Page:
Category Archives: Blithe Spirit

The good and the bad, emphasis on Trib and Sun-Times

In Ireland, the old is out and the out are in | Catholic World Report

Glory be to God for strange and unusual things.

Gays’ struggle for tolerance

has long been about much more than “tolerance”. But “tolerance” and “equality” have been the two rhetorical hammers constantly employed by the Reign of Gay, which has now claimed its most significant, high profile conquest. As expected, The New York Times is delighted that the good (gay) guys have crushed the nasty (Catholic) guys:

Ireland has become the first nation to approve same-sex marriage by a popular vote, sweeping aside the opposition of the Roman Catholic Church in a resounding victory Saturday for the gay rights movement and placing the country at the vanguard of social change.

Ah, who doesn’t want to be “the vanguard of social change”? Change is good, as they say, although reasons for why change in general is good are often vague and reactionary, and the reasons for why this particular change–the wholesale celebration and installation of homosexuality as a social good–are built on the sands of sentimentality and subjectivism.

In honor of the occasion, let us consider this from the nay-saying Family Research Council offering Ten Arguments From Social Science Against Same-Sex Marriage, here excerpted at risk of verbal disembowelment by supporters of same.

1. Children hunger for their biological parents.
Homosexual couples using in vitro fertilization (IVF) or surrogate mothers deliberately create a class of children who will live apart from their mother or father.

Yale Child Study Center psychiatrist Kyle Pruett reports that children of IVF often ask their single or lesbian mothers about their fathers, asking their mothers questions like the following:”Mommy, what did you do with my daddy?” “Can I write him a letter?” “Has he ever seen me?” “Didn’t you like him? Didn’t he like me?”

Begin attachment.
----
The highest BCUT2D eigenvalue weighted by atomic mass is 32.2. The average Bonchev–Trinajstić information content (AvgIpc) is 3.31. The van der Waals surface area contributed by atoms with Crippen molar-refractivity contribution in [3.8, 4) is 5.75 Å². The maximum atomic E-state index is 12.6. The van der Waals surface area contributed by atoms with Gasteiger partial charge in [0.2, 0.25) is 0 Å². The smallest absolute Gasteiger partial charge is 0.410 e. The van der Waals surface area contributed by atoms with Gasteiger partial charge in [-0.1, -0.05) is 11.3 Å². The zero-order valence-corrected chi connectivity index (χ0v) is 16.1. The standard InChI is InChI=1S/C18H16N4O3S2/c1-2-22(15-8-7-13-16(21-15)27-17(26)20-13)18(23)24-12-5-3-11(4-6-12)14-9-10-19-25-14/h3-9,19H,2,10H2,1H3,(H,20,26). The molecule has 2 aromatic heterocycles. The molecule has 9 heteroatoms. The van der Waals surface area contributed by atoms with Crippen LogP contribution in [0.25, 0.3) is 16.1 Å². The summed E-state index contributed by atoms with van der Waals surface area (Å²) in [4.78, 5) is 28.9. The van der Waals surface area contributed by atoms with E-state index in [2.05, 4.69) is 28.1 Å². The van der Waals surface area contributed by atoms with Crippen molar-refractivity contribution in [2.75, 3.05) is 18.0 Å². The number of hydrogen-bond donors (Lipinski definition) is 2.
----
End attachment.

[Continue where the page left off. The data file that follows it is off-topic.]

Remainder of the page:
Elizabeth Marquardt reports that children of divorce often report similar feelings about their non-custodial parent, usually the father.

Kyle Pruett, Fatherneed (Broadway Books, 2001) 204.
Elizabeth Marquardt, The Moral and Spiritual Lives of Children of Divorce. Forthcoming.

2. Children need fathers.
If same-sex civil marriage becomes common, most same-sex couples with children would be lesbian couples. This would mean that we would have yet more children being raised apart from fathers. Among other things, we know that fathers excel in reducing antisocial behavior and delinquency in boys and sexual activity in girls.

What is fascinating is that fathers exercise a unique social and biological influence on their children. For instance, a recent study of father absence on girls found that girls who grew up apart from their biological father were much more likely to experience early puberty and a teen pregnancy than girls who spent their entire childhood in an intact family.

This study, along with David Popenoe’s work, suggests that a father’s pheromones influence the biological development of his daughter, that a strong marriage provides a model for girls of what to look for in a man, and gives them the confidence to resist the sexual entreaties of their boyfriends.

* Ellis, Bruce J., et al., “Does Father Absence Place Daughters at Special Risk for Early Sexual Activity and Teenage Pregnancy?” Child Development, 74:801-821.
* David Popenoe, Life Without Father (Boston: Harvard University Press, 1999).

Etc., from #3, “Children Need Mothers,” to #10, “Women and Marriage Domesticate Men.” Meaty enough stuff, it seems to this longtime dabbler in the art of sociology.

Cautionary notes, at least, warning us that all that glitters in the enthusiasm for gummint (societal) recognition of same-sex marriage is not to be enthusiastic about. Just sayin’.

How priests enter the mass scene walking down the aisle

Some come waving and smiling.

Where a man’s heart is, there is his treasure, Chicago-style

Don’t touch my junk.

Impose election blackout on grant announcements – Daily Southtown

There’s this bill in Springfield that bans gummint giveaway announcements in pre-election months.

It would impose limits on gummint as Santa Clause, a favorite Dem stance.

The House passed it unanimously, but at the Senate it fell into the hands of one Donald Harmon, senator from Oak Park.

Weeks ago.

Harmon sits on it to this day, will be seeking clarification when he has time.